Mimaki helps unlock Huddersfield design students’ creativity
Published: 7 November 2018 | No comments yet
University of Huddersfield lecturer Brent Hardy-Smith is pursuing a collaborative teaching approach to highlight what the Mimaki printers can do.
Up-and-coming creative design students at the University of Huddersfield are being shown the potential of inkjet printing through a mixture of collaborative teaching and the latest Mimaki technology.
The university’s print room houses a Mimaki UJF small format flatbed LED UV printer and a Mimaki Tx300P-1800 direct to textile printer, alongside various small format transfer printers, large format graphics devices and finishing equipment. The Mimaki equipment was acquired through reseller R A Smart and Hybrid Services.
The initial purchase of the UJF inkjet printer completely changed the organisation’s approach to teaching and supporting print design, resulting in the print room becoming a ‘thriving, interactive hub’, where students are taught to question conventional thinking and utilise the creative capabilities of the print systems. Key to this change has been the approach of PhD student and senior lecturer Brent Hardy-Smith.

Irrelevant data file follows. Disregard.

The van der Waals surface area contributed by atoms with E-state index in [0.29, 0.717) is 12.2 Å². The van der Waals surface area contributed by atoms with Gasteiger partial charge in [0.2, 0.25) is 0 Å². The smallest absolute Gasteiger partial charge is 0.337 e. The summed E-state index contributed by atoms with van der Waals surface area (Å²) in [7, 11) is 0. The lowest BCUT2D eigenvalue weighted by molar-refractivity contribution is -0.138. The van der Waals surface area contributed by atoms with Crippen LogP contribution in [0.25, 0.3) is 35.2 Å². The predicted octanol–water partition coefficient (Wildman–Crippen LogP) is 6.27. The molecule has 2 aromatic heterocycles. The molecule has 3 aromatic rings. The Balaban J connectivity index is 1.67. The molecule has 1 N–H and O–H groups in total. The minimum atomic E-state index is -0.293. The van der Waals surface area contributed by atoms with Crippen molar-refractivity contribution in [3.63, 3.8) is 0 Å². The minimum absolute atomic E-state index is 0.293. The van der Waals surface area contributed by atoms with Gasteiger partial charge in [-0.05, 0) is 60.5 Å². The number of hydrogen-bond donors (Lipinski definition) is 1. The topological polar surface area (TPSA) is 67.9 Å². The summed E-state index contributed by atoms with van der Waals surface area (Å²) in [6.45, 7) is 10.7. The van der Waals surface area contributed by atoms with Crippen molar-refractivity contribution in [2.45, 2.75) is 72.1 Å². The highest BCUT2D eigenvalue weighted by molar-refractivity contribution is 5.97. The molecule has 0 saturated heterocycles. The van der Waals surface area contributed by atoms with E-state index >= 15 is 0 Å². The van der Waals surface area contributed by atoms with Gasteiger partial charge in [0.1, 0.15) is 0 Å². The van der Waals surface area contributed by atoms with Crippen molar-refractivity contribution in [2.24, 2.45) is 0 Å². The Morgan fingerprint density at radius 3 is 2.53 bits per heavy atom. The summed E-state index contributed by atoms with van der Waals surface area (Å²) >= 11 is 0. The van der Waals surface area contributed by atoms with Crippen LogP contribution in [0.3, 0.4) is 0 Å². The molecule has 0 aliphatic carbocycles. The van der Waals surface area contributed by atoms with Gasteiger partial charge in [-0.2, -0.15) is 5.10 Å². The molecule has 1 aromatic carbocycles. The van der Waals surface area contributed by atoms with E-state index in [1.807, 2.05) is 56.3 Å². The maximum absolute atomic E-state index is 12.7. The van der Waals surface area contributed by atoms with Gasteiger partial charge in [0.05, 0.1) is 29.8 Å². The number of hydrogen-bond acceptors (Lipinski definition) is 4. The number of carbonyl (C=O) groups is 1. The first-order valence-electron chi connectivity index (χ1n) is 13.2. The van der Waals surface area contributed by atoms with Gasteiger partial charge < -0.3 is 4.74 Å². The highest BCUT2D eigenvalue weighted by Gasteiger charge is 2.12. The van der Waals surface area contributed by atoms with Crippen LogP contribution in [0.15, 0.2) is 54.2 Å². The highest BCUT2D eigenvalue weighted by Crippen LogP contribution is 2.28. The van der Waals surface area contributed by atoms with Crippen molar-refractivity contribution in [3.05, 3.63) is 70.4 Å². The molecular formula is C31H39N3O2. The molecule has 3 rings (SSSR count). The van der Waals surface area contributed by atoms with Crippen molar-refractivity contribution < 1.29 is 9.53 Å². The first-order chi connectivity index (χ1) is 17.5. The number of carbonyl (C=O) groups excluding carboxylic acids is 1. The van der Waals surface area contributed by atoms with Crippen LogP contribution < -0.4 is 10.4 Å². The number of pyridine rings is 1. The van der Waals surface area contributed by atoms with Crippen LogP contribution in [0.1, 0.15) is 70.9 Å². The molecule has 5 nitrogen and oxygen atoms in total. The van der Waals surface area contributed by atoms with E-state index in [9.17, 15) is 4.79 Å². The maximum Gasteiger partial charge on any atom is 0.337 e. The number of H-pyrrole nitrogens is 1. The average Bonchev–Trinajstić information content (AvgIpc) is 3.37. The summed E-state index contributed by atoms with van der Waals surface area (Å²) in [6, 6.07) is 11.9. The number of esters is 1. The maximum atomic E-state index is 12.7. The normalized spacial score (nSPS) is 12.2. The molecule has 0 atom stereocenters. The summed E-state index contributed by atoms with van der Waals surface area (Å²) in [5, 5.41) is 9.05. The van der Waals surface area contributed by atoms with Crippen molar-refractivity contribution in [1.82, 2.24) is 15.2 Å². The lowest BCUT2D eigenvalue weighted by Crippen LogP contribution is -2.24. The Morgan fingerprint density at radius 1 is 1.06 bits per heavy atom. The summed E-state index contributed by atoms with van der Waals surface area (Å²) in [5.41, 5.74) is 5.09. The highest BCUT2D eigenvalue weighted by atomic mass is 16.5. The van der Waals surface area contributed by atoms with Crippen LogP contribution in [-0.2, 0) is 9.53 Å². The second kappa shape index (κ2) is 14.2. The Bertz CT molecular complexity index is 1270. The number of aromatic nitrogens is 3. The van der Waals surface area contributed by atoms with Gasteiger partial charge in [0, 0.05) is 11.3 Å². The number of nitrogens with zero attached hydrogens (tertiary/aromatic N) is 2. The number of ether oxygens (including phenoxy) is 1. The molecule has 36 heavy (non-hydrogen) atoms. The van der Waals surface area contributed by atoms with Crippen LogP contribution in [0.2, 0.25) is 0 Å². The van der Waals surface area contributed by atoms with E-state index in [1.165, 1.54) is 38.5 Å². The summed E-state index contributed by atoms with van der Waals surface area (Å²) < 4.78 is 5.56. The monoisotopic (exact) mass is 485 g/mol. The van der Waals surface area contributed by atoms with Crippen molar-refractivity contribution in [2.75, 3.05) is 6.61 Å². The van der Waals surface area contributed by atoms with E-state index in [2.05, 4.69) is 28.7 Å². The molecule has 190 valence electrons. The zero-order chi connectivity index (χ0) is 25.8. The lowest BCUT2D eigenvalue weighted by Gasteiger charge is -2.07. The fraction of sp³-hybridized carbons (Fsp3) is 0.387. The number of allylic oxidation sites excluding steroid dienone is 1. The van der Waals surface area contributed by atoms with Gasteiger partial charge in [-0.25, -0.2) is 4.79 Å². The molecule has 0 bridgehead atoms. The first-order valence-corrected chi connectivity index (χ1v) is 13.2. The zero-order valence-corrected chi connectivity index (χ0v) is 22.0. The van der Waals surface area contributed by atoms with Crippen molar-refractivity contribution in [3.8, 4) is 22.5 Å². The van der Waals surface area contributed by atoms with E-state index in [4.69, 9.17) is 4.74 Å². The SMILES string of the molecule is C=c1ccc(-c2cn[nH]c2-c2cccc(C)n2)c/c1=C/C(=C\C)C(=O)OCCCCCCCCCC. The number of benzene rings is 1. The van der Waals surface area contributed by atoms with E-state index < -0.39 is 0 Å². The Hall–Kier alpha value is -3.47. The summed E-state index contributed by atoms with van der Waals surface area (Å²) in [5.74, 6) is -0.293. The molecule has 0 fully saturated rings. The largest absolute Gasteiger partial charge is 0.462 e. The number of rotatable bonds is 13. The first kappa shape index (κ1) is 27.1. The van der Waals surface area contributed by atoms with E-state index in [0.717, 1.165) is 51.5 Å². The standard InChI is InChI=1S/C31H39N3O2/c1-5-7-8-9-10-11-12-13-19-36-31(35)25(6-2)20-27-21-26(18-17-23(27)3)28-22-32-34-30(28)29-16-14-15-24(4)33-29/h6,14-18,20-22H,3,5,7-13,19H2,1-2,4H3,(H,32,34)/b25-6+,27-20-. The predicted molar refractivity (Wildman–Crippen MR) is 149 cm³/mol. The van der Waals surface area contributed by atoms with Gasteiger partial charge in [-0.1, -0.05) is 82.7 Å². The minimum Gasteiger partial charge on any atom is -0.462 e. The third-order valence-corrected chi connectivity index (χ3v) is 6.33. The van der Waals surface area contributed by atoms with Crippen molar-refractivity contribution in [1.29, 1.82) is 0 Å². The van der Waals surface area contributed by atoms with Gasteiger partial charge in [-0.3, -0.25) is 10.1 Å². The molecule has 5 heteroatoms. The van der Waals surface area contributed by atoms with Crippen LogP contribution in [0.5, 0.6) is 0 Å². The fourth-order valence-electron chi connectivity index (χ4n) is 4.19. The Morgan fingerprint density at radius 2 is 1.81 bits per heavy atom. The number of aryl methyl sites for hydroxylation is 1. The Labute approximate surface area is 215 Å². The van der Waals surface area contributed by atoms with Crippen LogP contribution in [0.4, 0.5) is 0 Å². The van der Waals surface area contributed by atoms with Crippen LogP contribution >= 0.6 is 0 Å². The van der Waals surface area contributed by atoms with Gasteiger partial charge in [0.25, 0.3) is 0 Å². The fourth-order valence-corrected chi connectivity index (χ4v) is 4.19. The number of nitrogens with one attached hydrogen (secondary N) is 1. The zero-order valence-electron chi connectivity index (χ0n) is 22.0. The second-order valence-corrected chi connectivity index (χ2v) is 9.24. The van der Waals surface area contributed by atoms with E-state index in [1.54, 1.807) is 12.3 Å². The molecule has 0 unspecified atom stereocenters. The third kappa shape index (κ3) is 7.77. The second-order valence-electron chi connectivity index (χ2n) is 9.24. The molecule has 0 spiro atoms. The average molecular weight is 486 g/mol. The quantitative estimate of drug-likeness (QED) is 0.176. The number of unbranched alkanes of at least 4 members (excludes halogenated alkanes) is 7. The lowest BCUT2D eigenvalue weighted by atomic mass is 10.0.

‘I’m not here to sit and critique students’ work,’ he explained. ‘Instead, I run workshops, learning alongside the students. Our methodology is all about discovery and transformative design, using the printers as creative tools and collaborating with other technology and materials.
‘I encourage them to ask, “can we?” and to question convention. The design software says what’s possible, but it’s the Mimaki printers that add the potential, and this is transforming the way the students think about the connection between design and print.’
This approach is leading to greater creativity, which becomes a focus of the end-of-year show when students exhibit their work, demonstrating that they are flourishing as young designers, able to incorporate many different techniques, technologies and materials.
‘The range of Mimaki hardware that we have teaches the students the appropriateness of print,’ Mr Hardy-Smith concluded. ‘They quickly learn what to use and why. From their initial amazement at the potential, by understanding what the printers offer, they can be ever more creative in their design process.’